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Nuclear Security Summit w Waszyngtonie – od 31 marca do 1 kwietnia 2016

Nuc­le­ar Se­cu­ri­ty Sum­mit held in Was­hington DC on March 31/April 1 was the largest convention of world leaders since the time UN had been called into being. 50 leaders of various nations met to discuss nuclear security issues and threats brought about by terrorists. Professor Krzysz­tof Ku­rek, NCBJ Director General, was among members of the Polish delegation headed by An­drzej Du­da, President of Poland.

Nuc­le­ar Se­cu­ri­ty Sum­mit participants discussed methods to prevent threats to glo­bal security, including nuclear terrorism referred to in 2009 by Ba­rack Oba­ma, President of the USA, as the single largest global security threat. Almost all of the then set objectives have been already attained, including: to limit as much as possible peaceful applications of highly enriched uranium (HEU) and plutonium (that might be used to construct nuclear weapons), to strengthen security in nuclear power plants (by implementing international re­gu­lations and the best practices approach), to tighten international cooperation (within the framework of such organisations as International Atomic Energy Agency), to counteract illegal trafficking of radioactive materials, to develop nuclear tech­no­lo­gies for peaceful applications.

Profesor Krzysztof Kurek, dyrektor Narodowego Centrum Badań Jądrowych - fot. NCBJ
Professor Krzysztof Kurek, NCBJ Director General (photo NCBJ)

„Successful conversion of 24 research nuclear reactors operated in 15 countries of the world from the HEU to LEU fuel is among the attained objectives. The MARIA Polish reactor case is an outstanding example– said Professor Ku­rek. – „The conversion operation was extremely complicated. However, we have managed to retain crucial operational parameters of the reactor (e.g. 30 MW power level). Moreover, the increased to 4,800 hours annually rector up time has resulted in a significantly larger capacity to conduct research and/or to produce ra­dio­isotopes.”

Such a conversion is a rather complicated undertaking due to significant differences in physical parameters of both fuel types. Change of uranium enrichment level and modification (to some degree) of construction of fuel elements brought about change of some physical parameters of the reactor core (such as effective lifetime of neutrons, effective share of delayed neutrons, temperature coefficients of reactivity), which are essential from the reactor stability point of view. Therefore the conversion operation had to be preceded by some careful analyses and simulations. All computations were double-checked by both NCBJ and Argonne National Laboratory experts who used the same software codes. New LEU fuel elements were produced in France. All works were finished in 2014. To-day MARIA is running exclusively on LEU fuel.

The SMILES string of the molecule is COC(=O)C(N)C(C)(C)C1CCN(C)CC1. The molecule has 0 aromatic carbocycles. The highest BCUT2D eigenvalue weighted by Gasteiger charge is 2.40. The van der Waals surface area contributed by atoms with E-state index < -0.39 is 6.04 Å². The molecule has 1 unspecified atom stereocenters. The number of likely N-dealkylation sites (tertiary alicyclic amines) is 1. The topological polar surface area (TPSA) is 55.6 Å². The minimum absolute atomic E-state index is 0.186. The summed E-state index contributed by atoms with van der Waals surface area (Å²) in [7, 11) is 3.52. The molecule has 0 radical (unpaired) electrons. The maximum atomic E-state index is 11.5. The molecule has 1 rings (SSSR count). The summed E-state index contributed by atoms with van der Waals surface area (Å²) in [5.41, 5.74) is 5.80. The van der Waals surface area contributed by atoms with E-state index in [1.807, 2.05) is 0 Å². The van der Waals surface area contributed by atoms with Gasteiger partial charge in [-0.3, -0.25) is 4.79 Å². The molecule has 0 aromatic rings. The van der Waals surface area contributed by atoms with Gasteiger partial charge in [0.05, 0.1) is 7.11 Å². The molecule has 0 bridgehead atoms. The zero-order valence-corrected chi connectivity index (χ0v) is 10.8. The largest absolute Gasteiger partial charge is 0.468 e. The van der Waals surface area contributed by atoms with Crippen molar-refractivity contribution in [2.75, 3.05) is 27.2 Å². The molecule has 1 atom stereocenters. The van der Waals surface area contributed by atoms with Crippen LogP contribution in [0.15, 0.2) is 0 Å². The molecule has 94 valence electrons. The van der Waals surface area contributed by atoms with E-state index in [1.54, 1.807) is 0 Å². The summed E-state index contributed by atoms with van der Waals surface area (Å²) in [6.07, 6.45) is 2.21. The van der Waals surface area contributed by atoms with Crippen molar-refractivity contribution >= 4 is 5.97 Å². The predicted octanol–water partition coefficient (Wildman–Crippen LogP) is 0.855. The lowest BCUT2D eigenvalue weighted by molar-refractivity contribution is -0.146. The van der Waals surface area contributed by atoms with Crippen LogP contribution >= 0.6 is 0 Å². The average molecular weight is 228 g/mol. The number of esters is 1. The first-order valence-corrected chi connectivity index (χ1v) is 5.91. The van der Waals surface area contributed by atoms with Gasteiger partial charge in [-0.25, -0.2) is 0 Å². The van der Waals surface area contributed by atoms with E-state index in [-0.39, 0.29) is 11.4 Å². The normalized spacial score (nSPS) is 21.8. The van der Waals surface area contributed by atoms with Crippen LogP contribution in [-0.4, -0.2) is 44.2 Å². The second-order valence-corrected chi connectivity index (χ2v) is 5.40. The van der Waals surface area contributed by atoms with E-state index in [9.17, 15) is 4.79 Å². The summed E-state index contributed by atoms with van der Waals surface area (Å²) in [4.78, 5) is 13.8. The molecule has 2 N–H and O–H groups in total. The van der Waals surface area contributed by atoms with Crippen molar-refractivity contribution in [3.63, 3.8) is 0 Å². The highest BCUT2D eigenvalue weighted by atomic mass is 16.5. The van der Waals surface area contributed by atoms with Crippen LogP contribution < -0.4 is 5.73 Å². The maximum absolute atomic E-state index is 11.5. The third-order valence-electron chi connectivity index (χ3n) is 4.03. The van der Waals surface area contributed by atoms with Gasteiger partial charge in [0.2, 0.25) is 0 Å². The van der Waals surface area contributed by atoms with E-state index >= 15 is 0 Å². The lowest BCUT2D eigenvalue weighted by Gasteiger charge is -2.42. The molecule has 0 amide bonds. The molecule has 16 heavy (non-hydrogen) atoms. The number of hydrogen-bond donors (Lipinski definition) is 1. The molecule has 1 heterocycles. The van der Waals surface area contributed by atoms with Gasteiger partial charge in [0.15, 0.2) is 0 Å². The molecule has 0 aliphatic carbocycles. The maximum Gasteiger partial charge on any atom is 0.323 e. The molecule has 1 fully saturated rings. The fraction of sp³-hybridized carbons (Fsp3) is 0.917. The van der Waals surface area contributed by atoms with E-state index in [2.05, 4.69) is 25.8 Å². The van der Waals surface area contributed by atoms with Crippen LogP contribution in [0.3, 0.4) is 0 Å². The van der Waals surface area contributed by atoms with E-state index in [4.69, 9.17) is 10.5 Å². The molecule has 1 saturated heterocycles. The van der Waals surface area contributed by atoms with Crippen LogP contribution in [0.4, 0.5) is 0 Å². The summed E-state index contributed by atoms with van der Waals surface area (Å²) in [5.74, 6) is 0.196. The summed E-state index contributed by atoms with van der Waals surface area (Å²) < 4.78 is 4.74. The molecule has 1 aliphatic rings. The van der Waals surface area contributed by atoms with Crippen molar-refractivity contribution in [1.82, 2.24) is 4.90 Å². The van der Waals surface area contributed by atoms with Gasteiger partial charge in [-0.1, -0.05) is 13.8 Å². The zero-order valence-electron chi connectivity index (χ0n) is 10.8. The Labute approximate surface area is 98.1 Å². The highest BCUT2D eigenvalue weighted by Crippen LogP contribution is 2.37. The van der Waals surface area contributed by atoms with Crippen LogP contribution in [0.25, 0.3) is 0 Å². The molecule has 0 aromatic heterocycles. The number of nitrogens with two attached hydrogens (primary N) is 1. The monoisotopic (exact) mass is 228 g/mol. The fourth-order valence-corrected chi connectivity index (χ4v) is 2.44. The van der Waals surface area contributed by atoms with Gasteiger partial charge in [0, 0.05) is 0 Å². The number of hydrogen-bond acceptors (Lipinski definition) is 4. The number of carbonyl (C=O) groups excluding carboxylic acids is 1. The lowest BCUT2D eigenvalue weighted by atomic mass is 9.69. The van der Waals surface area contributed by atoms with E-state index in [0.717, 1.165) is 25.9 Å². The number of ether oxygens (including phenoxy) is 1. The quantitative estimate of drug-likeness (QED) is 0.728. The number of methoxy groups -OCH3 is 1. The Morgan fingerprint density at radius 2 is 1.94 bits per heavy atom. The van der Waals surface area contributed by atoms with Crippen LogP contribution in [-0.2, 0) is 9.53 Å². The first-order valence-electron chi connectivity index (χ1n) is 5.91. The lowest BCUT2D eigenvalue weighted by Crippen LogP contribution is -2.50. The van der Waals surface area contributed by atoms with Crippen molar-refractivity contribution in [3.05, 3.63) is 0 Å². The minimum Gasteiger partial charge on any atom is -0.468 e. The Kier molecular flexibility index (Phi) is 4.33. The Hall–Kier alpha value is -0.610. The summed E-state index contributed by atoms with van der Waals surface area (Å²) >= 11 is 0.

MARIA reactor is an intense source of neutrons, particles of extraordinarily valuable properties for physicists (flux on the order of 1014 neutrons/s*cm²). Electrically neutral neutrons easily interact with matter (not being repelled by Coulomb barriers around nuclei) by all four known force fields (strong, electromagnetic, weak, and gravitational); therefore they may be used as excellent probes of matter. Such R&D works with potential applications in medicine, economy, industry, archaeology and/or art history are conducted in Świerk on six horizontal channels through which beams of neutrons are exited from the reactor core. Some new research bays are planned, including the “Neutrons H2” bay to be used in studies employing epithermal neutrons. Polish scientists are going to join research on Boron Neutron Capture Therapy, an innovative method to cure e.g. brain tumours. An intense international cooperation helped to acquire 200 million Euro worth research equipment (spectrometers, diffractometers) from the recently decommissioned BER-II reactor in Berlin. Some agreements have already been signed and the first delivery of the equipment is expected within a few coming months. MARIA is also used as an instructional aid by instructors who train future nuclear physicists and/or radiation protection professionals. In their efforts to popularize nuclear-related topics across the society, staff of NCBJ Training and Education Division is hosting in Świerk more than 7,000 visitors each year (mostly excursions of high school students), who are very anxious to sightsee also the sole in Poland nuclear reactor.

It is estimated that MARIA can be safely operated for another 40 years.

Nuc­le­ar Se­cu­ri­ty Sum­mits, a US government initiative, are organized bi-annually since 2010 as meetings of political leaders from the entire world. More info: www.

Nuclear Security Summit w Waszyngtonie – od 31 marca do 1 kwietnia 2016
Profesor Krzysztof Kurek, dyrektor Narodowego Centrum Badań Jądrowych - fot. NCBJ
Wizyta Prezydenta RP w Świerku 8 marca 2016 — fot. Marcin Jakubowski, NCBJ